Q. I don't like what I'm reading about Imidacloprid and wanted to know if there is a better insecticide that won't harms bees.
A. Trade names for this chemical name include Gaucho, Admire, Merit, Advantage, Confidor, Provado and Winner.This particular pesticide has a lot of problems and will probably be eliminated in the not-too-distant future because of these problems. Unfortunately, this pesticide is extremely good at what it does and fills a pest control niche that few other pesticides, if any, currently can fill.
We need other choices. The niche that it fills is a very effective borer killer that is systemic and for the most part gives you season-long control. Some of the same reasons it is so good may make it also dangerous to use. Even though the label allows for its use on fruit trees for example, I discourage people from applying it to those trees because it is systemic. I believe that any systemic insecticide has the potential to enter the food that we eat.
Method of application protects bees. Methods of application have a lot to do with exposure to bees. Those pesticides which are applied as a liquid or as a foliar application to the leaves and stems of plants have a higher probability of coming in contact with bees than the same pesticide applied as a soil drench. Soil drenches are liquids applied to the soil and rarely come in contact with bees.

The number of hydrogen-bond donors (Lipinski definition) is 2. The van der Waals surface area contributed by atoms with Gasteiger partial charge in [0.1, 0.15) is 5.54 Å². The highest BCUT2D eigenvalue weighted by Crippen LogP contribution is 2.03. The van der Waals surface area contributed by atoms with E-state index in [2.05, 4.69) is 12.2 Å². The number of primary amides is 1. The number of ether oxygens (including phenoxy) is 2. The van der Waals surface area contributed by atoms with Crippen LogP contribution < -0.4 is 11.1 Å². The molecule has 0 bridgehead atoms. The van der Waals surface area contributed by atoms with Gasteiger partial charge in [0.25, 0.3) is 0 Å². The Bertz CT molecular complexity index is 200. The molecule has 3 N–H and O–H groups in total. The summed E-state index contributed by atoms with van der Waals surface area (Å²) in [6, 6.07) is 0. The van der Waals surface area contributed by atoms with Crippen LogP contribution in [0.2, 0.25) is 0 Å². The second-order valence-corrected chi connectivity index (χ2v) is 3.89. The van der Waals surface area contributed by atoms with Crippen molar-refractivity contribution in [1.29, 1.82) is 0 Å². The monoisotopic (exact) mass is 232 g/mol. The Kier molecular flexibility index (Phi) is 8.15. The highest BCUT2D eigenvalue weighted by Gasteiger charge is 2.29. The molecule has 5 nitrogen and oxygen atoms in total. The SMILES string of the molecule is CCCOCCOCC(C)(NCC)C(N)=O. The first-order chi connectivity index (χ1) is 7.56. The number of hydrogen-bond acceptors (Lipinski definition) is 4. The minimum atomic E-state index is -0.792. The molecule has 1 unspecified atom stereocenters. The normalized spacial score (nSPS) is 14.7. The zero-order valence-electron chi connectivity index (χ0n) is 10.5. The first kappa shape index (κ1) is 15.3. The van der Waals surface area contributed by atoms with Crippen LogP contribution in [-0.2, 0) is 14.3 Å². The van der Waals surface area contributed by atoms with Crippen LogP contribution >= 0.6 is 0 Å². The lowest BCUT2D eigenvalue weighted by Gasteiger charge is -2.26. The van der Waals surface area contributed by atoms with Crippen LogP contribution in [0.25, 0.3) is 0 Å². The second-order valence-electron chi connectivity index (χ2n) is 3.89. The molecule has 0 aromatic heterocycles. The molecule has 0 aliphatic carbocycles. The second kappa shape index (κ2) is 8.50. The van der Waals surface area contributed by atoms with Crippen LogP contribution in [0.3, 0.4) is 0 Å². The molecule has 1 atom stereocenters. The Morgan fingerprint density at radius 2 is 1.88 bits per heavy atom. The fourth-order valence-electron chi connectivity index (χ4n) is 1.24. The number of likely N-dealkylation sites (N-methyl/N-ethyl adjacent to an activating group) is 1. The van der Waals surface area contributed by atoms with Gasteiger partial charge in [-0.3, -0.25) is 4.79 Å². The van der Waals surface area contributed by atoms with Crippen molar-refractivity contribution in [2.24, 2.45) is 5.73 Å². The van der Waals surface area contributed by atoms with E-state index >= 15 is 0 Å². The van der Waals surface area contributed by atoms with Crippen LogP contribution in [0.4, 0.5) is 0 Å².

|Common products containing Imidicloprid.|
Best use for this pesticide? If we are to continue to use this insecticide perhaps its best use might be as a soil drench on trees and shrubs that are nonflowering and are not used as a food source by anything that we value.
Alternatives? As for alternatives, I do not know one that is this effective for borer control. If we are talking about borer control then prevention is the key. This means preventing sunburn to these plants and keeping them actively growing and healthy is a partial solution.
As for other insect pests that it controls you have many alternatives. However, these alternatives will probably not be as persistent so you will have to apply them more often.
Whenever your focus is on protecting bees you must consider how toxic the chemical is toward these critters, avoiding applications when plants are in flower, applying foliar pesticides at very early morning hours or at dusk when bees have gone home, using pesticides which have a very short life after they are applied and are not persistent in the environment. And even more importantly we must begin to think about the use of pesticides as a last resort, not a first choice when there is a problem.